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I currently have problems monitoring up-time of a target machine in Nagios/Icinga that uses dynamic IP address. The network is using a Windows domain controller for DNS, Icinga server is running on a Ubuntu machine inside the network.

When running "check_ping" command manually I get the following error:

> ./check_ping -H somehost -w 10,1% -c 20,2%
check_ping: Invalid hostname/address - somehost

When I run "ping" instead it works:

> ping somehost
PING somehost.local (192.168.0.206) 56(84) bytes of data.
64 bytes from somehost.local (192.168.0.206): icmp_req=1 ttl=128 time=0.215 ms

How can I enable monitoring of hosts using dynamic IP?

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Assigning a static IP (possible through DHCP, no client reconfiguration needed!) is not an option? –  Squeezy Jun 19 '13 at 19:15

4 Answers 4

up vote 1 down vote accepted

Since your AD domain is (unfortunately) using ".local" for a DNS suffix, you probably have a conflict with mDNS (AKA zeroconf, bonjour, etc.)

Ubuntu ships with Avahi mDNS installed/enabled by default. You might have to disable (via nsswitch) or remove the avahi packages to allow non-mDNS host resolution for .local DNS names.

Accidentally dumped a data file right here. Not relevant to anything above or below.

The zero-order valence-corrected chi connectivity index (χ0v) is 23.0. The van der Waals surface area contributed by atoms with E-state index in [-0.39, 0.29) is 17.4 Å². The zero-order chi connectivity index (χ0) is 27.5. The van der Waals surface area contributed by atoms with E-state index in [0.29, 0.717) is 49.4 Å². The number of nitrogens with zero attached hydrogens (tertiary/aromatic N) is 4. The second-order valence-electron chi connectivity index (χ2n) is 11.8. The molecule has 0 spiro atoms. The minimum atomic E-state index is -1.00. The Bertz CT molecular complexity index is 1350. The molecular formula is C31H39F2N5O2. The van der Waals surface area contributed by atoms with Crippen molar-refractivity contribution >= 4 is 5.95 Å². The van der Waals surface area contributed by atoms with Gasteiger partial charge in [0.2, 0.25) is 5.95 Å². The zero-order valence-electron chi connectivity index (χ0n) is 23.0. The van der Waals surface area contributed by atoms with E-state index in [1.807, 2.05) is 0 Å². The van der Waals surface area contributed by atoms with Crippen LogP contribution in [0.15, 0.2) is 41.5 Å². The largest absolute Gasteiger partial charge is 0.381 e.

Also, you might want to use check_icmp instead of check_ping, as it's about 10 times faster.

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Thanks for the hint with ".local" suffix. I have different nameservers configured, one for the local domain and another for external hosts. It seems that the problem has been the local Dnsmasq instance started by NetworkManager which did not query the nameservers in the specified order (first local then external). I have disabled the local Dnsmasq (commented out line dns=dnsmasq in /etc/NetworkManager/NetworkManager.conf), restarted NetworkManager and now check_ping and check_icmp works for "somehost". I does not work for "somehost.local" but I can live with that. –  blerontin Jun 20 '13 at 7:12

Try something like:

./check_ping -H somehost.local -w 10,1% -c 20,2%

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Unfortunately this triggers the same error error message as above: "check_ping: Invalid hostname/address - somehost.local". –  blerontin Jun 19 '13 at 8:56

One suggestion that's more a workaround than answer to your specific question.

What's acting as DHCP server on your network? Perhaps it would be an idea to set up reservation/ static ip for 'somehost', and then use your check_ping script with ip instead of hostname.

In fact for test purposes, does the check_ping work with ip rathar than hostname?

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What you need is dynamic updates from the DHCP server to the DNS server such that the host A record will always get the same name regardless of the IP address assigned. Then your "check_ping -H host-name" will always point to the correct address.

Sorry, I have no idea how this works in Windows DHCP/DNS.

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